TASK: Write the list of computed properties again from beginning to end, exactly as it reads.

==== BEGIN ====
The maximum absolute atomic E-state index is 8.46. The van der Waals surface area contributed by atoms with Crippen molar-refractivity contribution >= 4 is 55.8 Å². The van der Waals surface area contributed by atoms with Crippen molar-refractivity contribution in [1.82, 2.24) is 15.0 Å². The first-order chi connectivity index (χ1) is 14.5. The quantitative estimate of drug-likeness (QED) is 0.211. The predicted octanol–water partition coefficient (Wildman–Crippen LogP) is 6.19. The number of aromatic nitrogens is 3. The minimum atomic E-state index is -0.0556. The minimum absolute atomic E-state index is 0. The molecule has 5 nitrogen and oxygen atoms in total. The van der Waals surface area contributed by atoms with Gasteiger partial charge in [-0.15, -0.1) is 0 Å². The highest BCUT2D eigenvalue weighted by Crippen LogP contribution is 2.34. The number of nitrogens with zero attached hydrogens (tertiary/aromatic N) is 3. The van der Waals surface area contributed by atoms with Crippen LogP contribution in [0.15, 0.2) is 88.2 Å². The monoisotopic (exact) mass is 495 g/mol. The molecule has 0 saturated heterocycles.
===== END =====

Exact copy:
The maximum absolute atomic E-state index is 8.46. The van der Waals surface area contributed by atoms with Crippen molar-refractivity contribution >= 4 is 55.8 Å². The van der Waals surface area contributed by atoms with Crippen molar-refractivity contribution in [1.82, 2.24) is 15.0 Å². The first-order chi connectivity index (χ1) is 14.5. The quantitative estimate of drug-likeness (QED) is 0.211. The predicted octanol–water partition coefficient (Wildman–Crippen LogP) is 6.19. The number of aromatic nitrogens is 3. The minimum atomic E-state index is -0.0556. The minimum absolute atomic E-state index is 0. The molecule has 5 nitrogen and oxygen atoms in total. The van der Waals surface area contributed by atoms with Gasteiger partial charge in [-0.15, -0.1) is 0 Å². The highest BCUT2D eigenvalue weighted by Crippen LogP contribution is 2.34. The number of nitrogens with zero attached hydrogens (tertiary/aromatic N) is 3. The van der Waals surface area contributed by atoms with Crippen LogP contribution in [0.15, 0.2) is 88.2 Å². The monoisotopic (exact) mass is 495 g/mol. The molecule has 0 saturated heterocycles.